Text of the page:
It doesn't get much better than this!

Just received my copies of the signed limited edition of Speculative Horizons!

I was a bit giddy when I opened the box and saw what was inside. Sure, I knew they were coming my way, and I did receive ARCs a few months back. But nothing can beat the feeling you get when you hold a book with your name on it! Okay, so it only says "edited by Patrick St-Denis" on the cover, but that still made my day!

The cover works well; much better than I envisioned. I had never seen the back cover and it goes well with the illustration you see at the top of this post. A quote from the PW review is printed on the back cover, which is nice. All in all, what with the signatures and the interior artwork, it looks quite cool, if I may say so myself!

Subterranean Press should start shipping Speculative Horizons soon. If you want to help raise funds for cancer research, or if you are just curious and wish to give the anthology a shot, it's now available for pre-order via the Subterranean Press website. Otherwise, if you want to get it at a discount, it's also available on various Amazon sites: Canada, USA, Europe.

You can read an extract from C. S. Friedman's short story here, and one from Hal Duncan's short story here.

Here's the blurb:

Speculative fiction is wide in scope and styles, and Speculative Horizons showcases the talent and storytelling skills of five of the genre’s most imaginative voices:

In C. S. Friedman’s “Soul Mate,” it’s love at first sight for Josie at the arts and crafts festival when she meets the handsome Stephan Mayeaux. It all sounds too good to be true until her newfound boyfriend starts to act strangely and unexplained occurrences begin to take place around her.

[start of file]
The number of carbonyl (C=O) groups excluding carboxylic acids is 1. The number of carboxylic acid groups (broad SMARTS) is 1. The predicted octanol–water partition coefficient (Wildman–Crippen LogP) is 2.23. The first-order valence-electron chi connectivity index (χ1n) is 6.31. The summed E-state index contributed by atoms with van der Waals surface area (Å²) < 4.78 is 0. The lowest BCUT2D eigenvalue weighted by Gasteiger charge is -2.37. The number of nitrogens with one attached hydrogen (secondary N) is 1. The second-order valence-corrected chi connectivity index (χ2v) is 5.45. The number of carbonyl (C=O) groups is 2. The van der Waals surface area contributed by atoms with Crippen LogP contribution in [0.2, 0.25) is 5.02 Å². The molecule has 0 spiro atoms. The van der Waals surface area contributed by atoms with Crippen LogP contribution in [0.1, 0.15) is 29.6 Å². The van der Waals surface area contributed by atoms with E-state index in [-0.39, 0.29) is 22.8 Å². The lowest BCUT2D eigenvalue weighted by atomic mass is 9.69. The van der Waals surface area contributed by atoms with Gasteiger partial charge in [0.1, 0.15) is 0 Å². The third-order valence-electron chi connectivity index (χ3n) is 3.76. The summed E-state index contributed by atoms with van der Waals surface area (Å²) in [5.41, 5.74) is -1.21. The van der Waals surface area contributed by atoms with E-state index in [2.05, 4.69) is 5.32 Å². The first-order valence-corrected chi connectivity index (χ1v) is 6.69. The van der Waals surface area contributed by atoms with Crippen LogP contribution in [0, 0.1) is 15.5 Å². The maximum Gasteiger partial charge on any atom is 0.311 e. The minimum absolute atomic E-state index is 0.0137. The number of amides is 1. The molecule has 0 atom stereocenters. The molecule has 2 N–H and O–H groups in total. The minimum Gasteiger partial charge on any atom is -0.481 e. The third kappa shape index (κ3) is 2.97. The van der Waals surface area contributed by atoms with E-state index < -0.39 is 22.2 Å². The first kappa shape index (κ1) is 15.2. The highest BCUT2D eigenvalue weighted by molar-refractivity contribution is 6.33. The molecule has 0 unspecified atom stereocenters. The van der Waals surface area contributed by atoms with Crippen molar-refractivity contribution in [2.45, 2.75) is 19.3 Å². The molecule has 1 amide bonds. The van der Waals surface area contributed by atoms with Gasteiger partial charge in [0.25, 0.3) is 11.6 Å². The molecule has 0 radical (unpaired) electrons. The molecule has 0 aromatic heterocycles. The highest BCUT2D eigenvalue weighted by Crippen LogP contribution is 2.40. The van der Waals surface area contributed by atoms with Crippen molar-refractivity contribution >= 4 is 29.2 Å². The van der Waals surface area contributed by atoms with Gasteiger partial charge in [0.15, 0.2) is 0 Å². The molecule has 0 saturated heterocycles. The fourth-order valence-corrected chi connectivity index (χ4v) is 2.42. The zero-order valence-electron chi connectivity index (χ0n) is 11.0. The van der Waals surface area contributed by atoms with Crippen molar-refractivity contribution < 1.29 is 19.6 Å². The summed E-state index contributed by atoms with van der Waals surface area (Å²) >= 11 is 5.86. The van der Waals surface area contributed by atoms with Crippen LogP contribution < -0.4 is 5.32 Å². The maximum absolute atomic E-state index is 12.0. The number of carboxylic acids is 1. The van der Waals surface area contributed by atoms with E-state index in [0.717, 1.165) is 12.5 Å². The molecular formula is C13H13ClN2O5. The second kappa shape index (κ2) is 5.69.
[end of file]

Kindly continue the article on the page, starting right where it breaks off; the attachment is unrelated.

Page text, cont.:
In Tobias S. Buckell’s “The Eve of the Fall of Habesh,” contragnartii Jazim must carry out one final assignment before the armies of the Sea People lay waste to the city he loves.

L. E. Modesitt, Jr. returns to the universe of his bestselling Recluce saga in “The Stranger.” A young herder’s existence will be forever changed by the unexpected arrival of the black-clad man recounting tales of angels living on the summit of the Roof of the World.

In “Flint,” Brian Ruckley introduces us to a young and inexperienced shaman who must venture into the spirit world to discover the source of the sickness which afflicts his tribe before they are all wiped out.

Talk to any cop working for Homicide, Narcotics, or Vice, and they’ll tell you that they get the worst cases imaginable. But in Hal Duncan’s “The Death of a Love,” you realize that they have nothing on Erocide.

3 commentaires:

Kenny Cross said...

Congrats Pat!

Unknown said...

I received my copy in the mail the other day. Looking forward to reading it soon. Congratulations and I was more than happy to help out your cause when I made the purchase.

Cecrow said...

Congrats! Even if your role was editor, I still envy you for that feeling.